It has got seatbelts and four wheels; however Bajaj Auto, the producer of India’s first quadricycle would rather you didn’t call it a car. Bajaj Auto is marketing RE60 as a more comfortable and stable alternative to a 3-wheeled auto rickshaws ubiquitous on Indian roads although it looks like a small hatchback and is likely to cost less. Top speed, weight and other specs such as safety norms, mean RE60 will not be classified as a car. Nonetheless, that didn’t stop executives from top manufacturing companies like Tata Motors from comparing it to a car and finding its safety features come up short.
Mr. Rajiv Bajaj, Managing Director at Bajaj insists RE60 is neither an autorickshaw nor a car. The government is even creating a new classification category for the vehicle that’s likely to be introduced within months. In every market that a 3-wheeler is available the quadricycle should be relevant. Because at the end of the day, it offers a very logical update from a 3-wheeler for people who want to pay a little more and want to have the safety and comfort of four wheels, seatbelts, four doors and a roof. In India, auto rickshaws basically have soft roof and no doors. These vehicles are usually turned into taxis and known in several countries as tuk-tuks. The E60 is a part of long term expansion strategy by the company to boost sales growth abroad and at home.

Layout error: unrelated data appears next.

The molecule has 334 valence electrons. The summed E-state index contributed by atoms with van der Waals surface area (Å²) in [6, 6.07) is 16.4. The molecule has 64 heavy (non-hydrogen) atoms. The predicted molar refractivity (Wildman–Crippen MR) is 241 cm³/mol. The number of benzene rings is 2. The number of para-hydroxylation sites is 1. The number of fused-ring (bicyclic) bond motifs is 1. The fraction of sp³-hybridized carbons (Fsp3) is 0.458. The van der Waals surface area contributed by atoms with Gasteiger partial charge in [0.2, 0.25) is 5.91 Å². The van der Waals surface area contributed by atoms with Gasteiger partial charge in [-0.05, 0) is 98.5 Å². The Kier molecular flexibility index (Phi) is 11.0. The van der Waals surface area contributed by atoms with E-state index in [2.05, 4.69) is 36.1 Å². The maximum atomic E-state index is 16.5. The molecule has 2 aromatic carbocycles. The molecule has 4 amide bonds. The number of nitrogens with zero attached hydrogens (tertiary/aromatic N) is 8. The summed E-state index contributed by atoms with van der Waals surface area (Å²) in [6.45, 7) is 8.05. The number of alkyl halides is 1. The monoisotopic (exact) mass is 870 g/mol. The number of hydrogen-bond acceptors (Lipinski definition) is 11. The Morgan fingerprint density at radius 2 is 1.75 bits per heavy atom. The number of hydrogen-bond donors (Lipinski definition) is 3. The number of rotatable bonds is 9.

Bajaj Auto is the 2nd largest bike manufacturing and largest auto rickshaw manufacturing company of the world and sales of both these vehicles have decelerated over the last two years, hit by failing demand in slowing economy. Three-wheeler sales of Bajaj fell 6% in the 2012/2013 fiscal year compared to 17% increase in the previous year and 28% rise in 2010/2011. Exports of auto rickshaws and motorcycles account for more than a third of Bajaj’s sales. The manufacturer counts Piaggio of Italy, TVS Motor Company Limited and Mahindra and Mahindra Limited as competitors in the 3-wheeler category.
Safer, but not cheaper
The RE60 weights 400kgs, around 100kg more as compared to the smallest auto rickshaw of the company. Its engine can run on compressed natural gas or gasoline goes up to 40 miles per hour. Bajaj spent Rs. 5.5 billion developing the vehicle. The company can initially make up to 5000 vehicles per month and has been waiting for 2 years to get them on Indian roads. Bajaj hopes the quadricycles will catch on in countries where 3-wheelers are widespread and has sent samples for test runs in Kenya, Colombia and Sri Lanka. Rajiv, Managing Director however declined to give any sales forecasts. Nitesh Sharma, Analyst with brokerage Espirito Santo Securities said specifically in cities in the next 3 to 4 years it could replace the three-wheeler, mainly as it offers comfort, safety and superior fuel economy when compared to 3-wheelers.